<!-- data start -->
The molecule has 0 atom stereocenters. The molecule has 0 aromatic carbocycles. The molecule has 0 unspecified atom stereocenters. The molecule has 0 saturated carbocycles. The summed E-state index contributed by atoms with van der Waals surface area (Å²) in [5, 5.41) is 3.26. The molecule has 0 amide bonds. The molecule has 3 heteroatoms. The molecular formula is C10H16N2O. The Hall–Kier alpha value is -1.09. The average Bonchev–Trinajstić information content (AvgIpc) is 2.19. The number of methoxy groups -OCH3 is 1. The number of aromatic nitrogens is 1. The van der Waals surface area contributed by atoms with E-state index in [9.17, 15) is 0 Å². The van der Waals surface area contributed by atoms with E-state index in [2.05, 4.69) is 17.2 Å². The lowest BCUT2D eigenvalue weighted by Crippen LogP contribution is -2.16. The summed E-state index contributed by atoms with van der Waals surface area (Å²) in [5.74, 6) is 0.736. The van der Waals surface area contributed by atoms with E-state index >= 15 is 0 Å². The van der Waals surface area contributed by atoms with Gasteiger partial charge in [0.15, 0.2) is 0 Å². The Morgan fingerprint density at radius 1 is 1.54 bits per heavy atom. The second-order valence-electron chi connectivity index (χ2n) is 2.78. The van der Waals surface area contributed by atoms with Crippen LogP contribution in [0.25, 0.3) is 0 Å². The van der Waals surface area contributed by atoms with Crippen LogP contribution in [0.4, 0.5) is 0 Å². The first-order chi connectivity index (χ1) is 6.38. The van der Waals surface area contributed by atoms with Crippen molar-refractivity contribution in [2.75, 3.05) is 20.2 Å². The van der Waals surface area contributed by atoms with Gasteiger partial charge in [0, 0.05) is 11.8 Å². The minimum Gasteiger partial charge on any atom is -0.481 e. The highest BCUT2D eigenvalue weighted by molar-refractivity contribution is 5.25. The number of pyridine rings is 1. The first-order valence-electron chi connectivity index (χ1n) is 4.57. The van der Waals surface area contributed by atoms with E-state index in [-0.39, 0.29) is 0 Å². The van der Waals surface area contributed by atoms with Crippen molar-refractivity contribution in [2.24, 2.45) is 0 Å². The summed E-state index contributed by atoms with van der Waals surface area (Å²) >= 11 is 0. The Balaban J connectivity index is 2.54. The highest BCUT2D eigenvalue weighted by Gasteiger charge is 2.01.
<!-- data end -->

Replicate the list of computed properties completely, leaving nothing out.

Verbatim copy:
The molecule has 0 atom stereocenters. The molecule has 0 aromatic carbocycles. The molecule has 0 unspecified atom stereocenters. The molecule has 0 saturated carbocycles. The summed E-state index contributed by atoms with van der Waals surface area (Å²) in [5, 5.41) is 3.26. The molecule has 0 amide bonds. The molecule has 3 heteroatoms. The molecular formula is C10H16N2O. The Hall–Kier alpha value is -1.09. The average Bonchev–Trinajstić information content (AvgIpc) is 2.19. The number of methoxy groups -OCH3 is 1. The number of aromatic nitrogens is 1. The van der Waals surface area contributed by atoms with E-state index in [9.17, 15) is 0 Å². The van der Waals surface area contributed by atoms with E-state index in [2.05, 4.69) is 17.2 Å². The lowest BCUT2D eigenvalue weighted by Crippen LogP contribution is -2.16. The summed E-state index contributed by atoms with van der Waals surface area (Å²) in [5.74, 6) is 0.736. The van der Waals surface area contributed by atoms with E-state index >= 15 is 0 Å². The van der Waals surface area contributed by atoms with Gasteiger partial charge in [0.15, 0.2) is 0 Å². The Morgan fingerprint density at radius 1 is 1.54 bits per heavy atom. The second-order valence-electron chi connectivity index (χ2n) is 2.78. The van der Waals surface area contributed by atoms with Crippen LogP contribution in [0.25, 0.3) is 0 Å². The van der Waals surface area contributed by atoms with Crippen LogP contribution in [0.4, 0.5) is 0 Å². The first-order chi connectivity index (χ1) is 6.38. The van der Waals surface area contributed by atoms with Crippen molar-refractivity contribution in [2.75, 3.05) is 20.2 Å². The van der Waals surface area contributed by atoms with Gasteiger partial charge in [0, 0.05) is 11.8 Å². The minimum Gasteiger partial charge on any atom is -0.481 e. The highest BCUT2D eigenvalue weighted by molar-refractivity contribution is 5.25. The number of pyridine rings is 1. The first-order valence-electron chi connectivity index (χ1n) is 4.57. The van der Waals surface area contributed by atoms with E-state index in [-0.39, 0.29) is 0 Å². The van der Waals surface area contributed by atoms with Crippen molar-refractivity contribution in [2.24, 2.45) is 0 Å². The summed E-state index contributed by atoms with van der Waals surface area (Å²) >= 11 is 0. The Balaban J connectivity index is 2.54. The highest BCUT2D eigenvalue weighted by Gasteiger charge is 2.01.